Because Lisa’s family lives in Sweden, and my family in Scotland, we came up with the obivous solution regarding Christmas holidays: we alternate.
So back in the summer, Lisa petitioned her work for time off over Christmas, and we organised long stay parking for the car, and then checked with our neighbours that they would be okay to look after our chickens for us. Then we booked some nice, reasonably-priced flights with SAS.
Flying from Heathrow.
So over the past week, our chances of actually getting out of the country were getting slimmer, and slimmer. I had planned to go up to Scotland to see my parents over a weekend, but they phoned on the Friday to say “the roads are really bad, don’t risk the travel”. By Sunday, Heathrow was a mess and the slimmest glimmer of hope hinged upon the statement that they would be operating a “normal” service by Wednesday – the day of our flight.
And thus, we got ready to go. As Dantes says, the two greatest words are “wait” and “hope” – although he had fourteen years in a dungeon so maybe that’s not quite the standard I should be trying to parallel. Lisa went off on Tuesday to her work for a half day while I phoned the airline to check and the hotel and the parking and everything else that needed to be in place and all the time I was told, “yes, it’s going to be fine.”
By one in the afternoon, the flight was cancelled.
I passed on the bad news when I picked up Lisa. On the way over I had been mentally listing in my head our options for a UK Christmas. Brave the drive north to my parents. Drop in and see my brother. Stay in with the chickens. What food to buy.
I slightly underestimated Lisa’s indomitability. In the car, she was checking alternate flight options on her phone. I got on the phone to SAS (10 mins on hold, no answer) while she checked flights from other carriers. Other airports. Eventually, we struck gold – a flight from Manchester to Stockholm that night, with a return date on the 29th. The only issue was the price. Because of the time of year, because of the conditions, it was never going to be a cheap flight.
The only question was – could we afford it?
It took tipping the contents of one old mattress stuffed with cash into the middle of the floor and smashing a piggy bank full of 2p coins over the top of it, but somehow we managed to come up with the money.
Then there was another question – were we going to make the flight?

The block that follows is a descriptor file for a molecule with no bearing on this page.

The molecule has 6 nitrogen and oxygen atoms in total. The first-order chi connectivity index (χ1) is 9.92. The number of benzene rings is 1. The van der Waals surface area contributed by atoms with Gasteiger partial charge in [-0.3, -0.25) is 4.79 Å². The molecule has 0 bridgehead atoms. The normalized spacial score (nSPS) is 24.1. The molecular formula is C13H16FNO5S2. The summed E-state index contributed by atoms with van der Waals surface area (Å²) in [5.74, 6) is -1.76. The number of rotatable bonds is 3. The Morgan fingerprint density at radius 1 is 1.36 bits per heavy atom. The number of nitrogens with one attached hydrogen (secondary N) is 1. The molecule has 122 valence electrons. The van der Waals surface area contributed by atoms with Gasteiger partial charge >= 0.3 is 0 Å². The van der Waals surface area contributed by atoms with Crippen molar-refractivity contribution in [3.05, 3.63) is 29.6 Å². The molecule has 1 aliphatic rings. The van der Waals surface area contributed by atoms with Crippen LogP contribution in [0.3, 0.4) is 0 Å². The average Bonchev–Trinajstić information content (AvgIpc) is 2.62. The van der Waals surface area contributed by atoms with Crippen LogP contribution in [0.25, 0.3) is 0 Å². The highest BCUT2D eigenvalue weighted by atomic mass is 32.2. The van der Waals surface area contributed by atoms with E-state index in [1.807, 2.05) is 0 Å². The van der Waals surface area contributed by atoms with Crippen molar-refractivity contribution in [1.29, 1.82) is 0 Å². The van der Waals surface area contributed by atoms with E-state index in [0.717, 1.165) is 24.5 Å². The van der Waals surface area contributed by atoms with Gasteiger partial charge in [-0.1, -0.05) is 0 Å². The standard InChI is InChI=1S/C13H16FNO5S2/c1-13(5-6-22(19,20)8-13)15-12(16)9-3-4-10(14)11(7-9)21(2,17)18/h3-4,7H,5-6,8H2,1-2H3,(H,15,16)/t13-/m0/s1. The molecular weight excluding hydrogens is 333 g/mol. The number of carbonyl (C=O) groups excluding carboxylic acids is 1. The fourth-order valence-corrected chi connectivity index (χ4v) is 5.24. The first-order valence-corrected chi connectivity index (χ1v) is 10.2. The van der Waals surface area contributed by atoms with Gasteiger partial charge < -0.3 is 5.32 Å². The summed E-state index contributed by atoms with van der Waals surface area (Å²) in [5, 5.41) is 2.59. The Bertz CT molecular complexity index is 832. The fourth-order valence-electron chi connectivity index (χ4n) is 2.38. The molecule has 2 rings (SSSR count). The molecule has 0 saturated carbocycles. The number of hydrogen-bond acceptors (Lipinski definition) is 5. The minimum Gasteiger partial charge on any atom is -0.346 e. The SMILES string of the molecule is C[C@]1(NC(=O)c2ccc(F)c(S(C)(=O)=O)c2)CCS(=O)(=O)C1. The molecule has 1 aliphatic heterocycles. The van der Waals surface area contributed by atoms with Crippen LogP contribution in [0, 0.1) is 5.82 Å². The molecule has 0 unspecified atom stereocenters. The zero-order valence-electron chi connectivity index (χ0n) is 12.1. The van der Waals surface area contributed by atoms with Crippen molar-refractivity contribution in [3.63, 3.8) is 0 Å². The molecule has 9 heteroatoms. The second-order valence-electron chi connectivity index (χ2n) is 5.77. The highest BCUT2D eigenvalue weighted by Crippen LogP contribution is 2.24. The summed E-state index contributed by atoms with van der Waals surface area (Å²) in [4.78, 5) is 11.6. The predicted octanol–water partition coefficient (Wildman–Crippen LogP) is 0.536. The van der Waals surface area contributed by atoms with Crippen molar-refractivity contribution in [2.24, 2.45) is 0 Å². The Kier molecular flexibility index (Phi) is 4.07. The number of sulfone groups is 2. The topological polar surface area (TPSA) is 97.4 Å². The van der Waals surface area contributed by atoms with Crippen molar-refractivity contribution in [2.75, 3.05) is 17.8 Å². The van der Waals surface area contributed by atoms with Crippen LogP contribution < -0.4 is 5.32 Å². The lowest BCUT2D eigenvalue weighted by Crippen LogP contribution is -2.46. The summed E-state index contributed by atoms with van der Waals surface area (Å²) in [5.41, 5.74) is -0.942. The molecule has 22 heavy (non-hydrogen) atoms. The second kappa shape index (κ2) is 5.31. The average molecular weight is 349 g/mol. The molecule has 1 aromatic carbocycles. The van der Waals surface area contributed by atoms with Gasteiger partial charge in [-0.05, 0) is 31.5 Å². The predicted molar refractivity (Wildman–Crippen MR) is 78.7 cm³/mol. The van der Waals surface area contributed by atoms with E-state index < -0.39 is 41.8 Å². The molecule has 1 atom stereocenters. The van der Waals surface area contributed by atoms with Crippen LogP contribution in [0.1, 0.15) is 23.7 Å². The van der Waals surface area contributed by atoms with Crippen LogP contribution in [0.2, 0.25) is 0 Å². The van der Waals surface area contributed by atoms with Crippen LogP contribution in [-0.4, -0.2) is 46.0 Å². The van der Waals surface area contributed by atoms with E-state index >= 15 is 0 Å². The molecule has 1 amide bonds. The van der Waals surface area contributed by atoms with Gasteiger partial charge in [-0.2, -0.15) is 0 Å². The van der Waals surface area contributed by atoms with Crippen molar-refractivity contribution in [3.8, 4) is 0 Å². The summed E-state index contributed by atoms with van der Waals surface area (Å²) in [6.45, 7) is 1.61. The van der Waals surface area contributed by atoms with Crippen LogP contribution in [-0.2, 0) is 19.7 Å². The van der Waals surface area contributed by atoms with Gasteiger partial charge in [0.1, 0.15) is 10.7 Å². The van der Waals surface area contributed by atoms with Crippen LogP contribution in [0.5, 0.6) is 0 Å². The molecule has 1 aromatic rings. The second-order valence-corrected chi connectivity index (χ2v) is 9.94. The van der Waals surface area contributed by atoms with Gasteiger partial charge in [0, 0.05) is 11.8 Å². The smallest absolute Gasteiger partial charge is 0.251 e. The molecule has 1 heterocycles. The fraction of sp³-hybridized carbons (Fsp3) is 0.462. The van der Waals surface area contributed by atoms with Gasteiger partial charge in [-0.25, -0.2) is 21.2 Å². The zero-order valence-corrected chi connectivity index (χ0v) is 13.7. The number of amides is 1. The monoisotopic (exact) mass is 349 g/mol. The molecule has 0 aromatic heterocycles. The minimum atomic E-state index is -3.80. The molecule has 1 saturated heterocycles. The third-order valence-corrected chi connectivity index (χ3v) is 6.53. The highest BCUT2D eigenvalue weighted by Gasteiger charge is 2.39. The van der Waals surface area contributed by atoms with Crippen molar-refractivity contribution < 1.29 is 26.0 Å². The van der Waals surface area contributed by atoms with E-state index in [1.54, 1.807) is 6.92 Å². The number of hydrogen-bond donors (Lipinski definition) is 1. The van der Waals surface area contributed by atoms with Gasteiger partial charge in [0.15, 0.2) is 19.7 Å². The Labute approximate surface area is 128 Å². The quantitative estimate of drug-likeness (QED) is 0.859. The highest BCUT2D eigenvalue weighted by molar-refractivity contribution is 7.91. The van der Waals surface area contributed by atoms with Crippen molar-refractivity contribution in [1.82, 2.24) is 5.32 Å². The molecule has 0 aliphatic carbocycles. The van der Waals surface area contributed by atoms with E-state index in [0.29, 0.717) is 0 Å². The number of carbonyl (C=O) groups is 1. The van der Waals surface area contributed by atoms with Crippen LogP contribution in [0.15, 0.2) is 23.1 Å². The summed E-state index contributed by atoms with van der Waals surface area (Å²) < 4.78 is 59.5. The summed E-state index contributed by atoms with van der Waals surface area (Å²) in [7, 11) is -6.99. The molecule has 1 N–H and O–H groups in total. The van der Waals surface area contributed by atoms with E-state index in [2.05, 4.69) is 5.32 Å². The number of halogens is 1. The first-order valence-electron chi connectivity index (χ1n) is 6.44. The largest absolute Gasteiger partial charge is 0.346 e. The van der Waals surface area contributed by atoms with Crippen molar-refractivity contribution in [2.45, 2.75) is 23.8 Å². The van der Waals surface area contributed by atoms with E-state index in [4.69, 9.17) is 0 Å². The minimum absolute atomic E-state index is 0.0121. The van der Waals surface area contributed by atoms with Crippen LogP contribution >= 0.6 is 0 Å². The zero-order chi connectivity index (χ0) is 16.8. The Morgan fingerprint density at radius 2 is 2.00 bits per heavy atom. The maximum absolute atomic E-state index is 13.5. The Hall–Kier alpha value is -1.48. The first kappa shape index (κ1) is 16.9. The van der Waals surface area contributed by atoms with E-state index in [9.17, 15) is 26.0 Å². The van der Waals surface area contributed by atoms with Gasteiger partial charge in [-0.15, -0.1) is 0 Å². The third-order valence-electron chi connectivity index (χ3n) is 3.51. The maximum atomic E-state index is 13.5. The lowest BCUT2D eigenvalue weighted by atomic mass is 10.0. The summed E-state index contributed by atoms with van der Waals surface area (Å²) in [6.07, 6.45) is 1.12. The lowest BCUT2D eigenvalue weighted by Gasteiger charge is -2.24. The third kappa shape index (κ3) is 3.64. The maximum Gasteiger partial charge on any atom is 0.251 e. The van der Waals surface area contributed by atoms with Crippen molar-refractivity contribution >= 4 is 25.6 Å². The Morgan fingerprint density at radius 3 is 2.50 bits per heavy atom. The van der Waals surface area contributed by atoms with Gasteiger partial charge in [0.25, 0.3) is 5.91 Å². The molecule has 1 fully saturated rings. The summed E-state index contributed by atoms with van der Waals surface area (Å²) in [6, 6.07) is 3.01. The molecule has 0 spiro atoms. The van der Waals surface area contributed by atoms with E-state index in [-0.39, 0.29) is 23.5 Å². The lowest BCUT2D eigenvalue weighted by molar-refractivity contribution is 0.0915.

With a following wind and some really, really good traffic, Hull to Manchester airport is a 2 hour drive. With online check in, we needed to be through baggage check 40 mins in advance of the flight time. It would take 20-30 mins to get the car parked at a long stay place (which we hadn’t organised yet).
The flight was in 3 and a half hour’s time.
What followed was perhaps the most stressful, tight-lipped drive of my life to date. Of course, I stayed well under the speed limit, did not swear once*, and the roads were clear all the way.
If you believe that, of course, I have some real estate you might be interested in.
So we got parked with maybe ten minutes to spare before the time we needed to be at the gate.
“Oh you can’t park there,” friendly parking attendant pointed out.
“What? It’s a parking space.”
“No, that’s *staff* parking. You’ll have to move it to one of the lanes.”
“Those ones.” He points to some markings, nigh indistinguishable from the markings on the ground I’ve just parked between except for the fact that they are nine feet to the left of where I’ve parked.
“Seriously? You want me to move my car nine feet to the left.”
So I move the car, and we go sign our keys in, and then get on the bus.
And nothing happens. The driver gets off the bus and goes inside. I can see him through the window, having a little chat. Eventually another car arrives and the driver goes through the same parking space rigmarole that I went through, before slowly making his way onto the bus. The driver comes with him. Finally, we are on our way.
“Eh, just going to pop to the toilet before we go,” says the driver, before disappearing back into the building.
Couldn’t he have pissed while he was waiting before? Or just on the side of the bus? I wouldn’t have looked! I promise!
I call the airport and doggedly hang on to a ringing line until someone answers it and puts me through to the SAS desk. I give them my flight number, name and tell them I an on my way. The gguy on the desk tells me that I *need* to be there by five past.
With two minutes to spare, the bus pulls off the roundabout towards terminal one…and then ploughs past terminal 1 to drop the other two passengers off at terminal 3. The driver hobbles out of his seat to help them with their bags, then stops at the door for a chat and to swap Christmas wishes. By this point I am pacing the floor of the bus and Lisa is, ironically considering the circumstances of our afternoon, to calm down.
We then belt it to the terminal, up to the baggage check and get checked in and then belt it to security where the guard assures us that although our flight leaves in 20 minutes we aren’t allowed to use the fast track. Instead, we spend 20 minutes queueing to get checked through normal security. Common sense wins the day at this juncture, and I stay very, very calm, because being menaced by airport security for being stressed out and grumpy is not high on my wish list.
We get through and really belt it to the gate, my ears straining to hear the tannoys for a passenger call…and then have to wait a half hour before we can board because our flight is delayed.
*several thousand times is not “once”.